Expand your committee meetings to discuss clients and relationships among yourselves, making sure that every key customer relationship is covered by at least two people in your bank who know it well and can serve that client.
Do not try to compete on price.

You will never be a low cost provider.
Do not take deals at a loss, thinking you will make it up on the next one.
With SME clients, do not “do deals” at all:

You are in the relationship business.
If the client is not, then you might want to re-think how badly you want their business.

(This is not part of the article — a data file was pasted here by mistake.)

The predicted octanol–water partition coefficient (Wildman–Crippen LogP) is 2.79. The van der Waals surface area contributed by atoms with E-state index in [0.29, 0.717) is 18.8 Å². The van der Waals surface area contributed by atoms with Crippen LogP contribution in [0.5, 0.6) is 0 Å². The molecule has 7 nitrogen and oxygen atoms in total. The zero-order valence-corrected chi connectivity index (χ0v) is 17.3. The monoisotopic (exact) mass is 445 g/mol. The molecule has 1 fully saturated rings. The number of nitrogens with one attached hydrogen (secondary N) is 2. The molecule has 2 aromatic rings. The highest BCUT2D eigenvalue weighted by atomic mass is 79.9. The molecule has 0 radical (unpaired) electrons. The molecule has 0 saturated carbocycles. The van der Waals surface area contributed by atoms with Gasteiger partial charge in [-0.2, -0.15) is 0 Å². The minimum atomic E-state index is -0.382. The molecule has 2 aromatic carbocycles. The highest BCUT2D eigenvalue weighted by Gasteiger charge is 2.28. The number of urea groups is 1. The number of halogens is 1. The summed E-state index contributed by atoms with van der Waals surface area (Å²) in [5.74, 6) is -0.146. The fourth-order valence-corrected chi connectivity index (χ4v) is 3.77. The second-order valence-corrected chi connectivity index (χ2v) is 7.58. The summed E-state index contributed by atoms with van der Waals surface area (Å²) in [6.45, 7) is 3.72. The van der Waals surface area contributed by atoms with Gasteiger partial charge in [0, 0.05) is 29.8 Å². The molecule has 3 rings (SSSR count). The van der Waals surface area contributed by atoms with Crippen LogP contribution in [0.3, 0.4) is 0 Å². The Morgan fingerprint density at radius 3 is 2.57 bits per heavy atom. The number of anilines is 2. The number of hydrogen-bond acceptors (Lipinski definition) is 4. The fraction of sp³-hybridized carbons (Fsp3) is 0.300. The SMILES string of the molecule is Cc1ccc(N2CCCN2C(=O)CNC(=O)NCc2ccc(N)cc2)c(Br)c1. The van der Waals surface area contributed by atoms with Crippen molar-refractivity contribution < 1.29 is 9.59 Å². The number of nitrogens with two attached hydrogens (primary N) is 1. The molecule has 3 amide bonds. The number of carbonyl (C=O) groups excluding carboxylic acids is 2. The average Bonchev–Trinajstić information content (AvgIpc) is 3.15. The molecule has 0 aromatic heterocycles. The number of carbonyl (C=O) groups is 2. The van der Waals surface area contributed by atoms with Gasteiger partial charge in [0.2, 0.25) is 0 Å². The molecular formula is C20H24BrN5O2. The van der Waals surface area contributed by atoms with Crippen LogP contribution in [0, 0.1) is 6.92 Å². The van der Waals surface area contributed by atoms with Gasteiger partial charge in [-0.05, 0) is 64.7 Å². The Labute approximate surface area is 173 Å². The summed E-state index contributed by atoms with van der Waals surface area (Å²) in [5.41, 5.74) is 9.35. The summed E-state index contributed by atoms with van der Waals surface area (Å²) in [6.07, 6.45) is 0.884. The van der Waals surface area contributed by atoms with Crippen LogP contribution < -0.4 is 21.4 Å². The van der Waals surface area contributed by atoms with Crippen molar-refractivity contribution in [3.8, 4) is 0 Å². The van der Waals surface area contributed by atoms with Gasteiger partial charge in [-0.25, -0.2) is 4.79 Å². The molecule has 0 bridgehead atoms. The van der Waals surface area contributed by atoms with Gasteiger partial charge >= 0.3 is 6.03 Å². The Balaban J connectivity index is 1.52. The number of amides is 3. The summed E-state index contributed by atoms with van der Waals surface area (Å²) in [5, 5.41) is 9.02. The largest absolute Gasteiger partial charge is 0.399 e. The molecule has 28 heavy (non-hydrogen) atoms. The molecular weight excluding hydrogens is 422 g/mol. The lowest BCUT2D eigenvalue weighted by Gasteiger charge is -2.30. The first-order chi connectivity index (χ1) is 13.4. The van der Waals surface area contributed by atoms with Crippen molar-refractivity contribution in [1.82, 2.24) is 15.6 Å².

Do not attempt to make your processes look easy by trying to get by without all the information you need to properly understand and finance the relationship.

You are not in the same business as the B2B lenders.
You are far more than simply another form of ATM.
The B2B lenders only care about repayment of each individual transaction.  The community banker’s job is to help the client grow his or her business relationship and grow your bank along with it.  Being a real relationship banker is hard work and carries a lot of responsibility.  If done well, however, clients recognize and appreciate the difference and reward that banker with the kind of loyalty community bankers will need to survive the threat of the B2B lenders.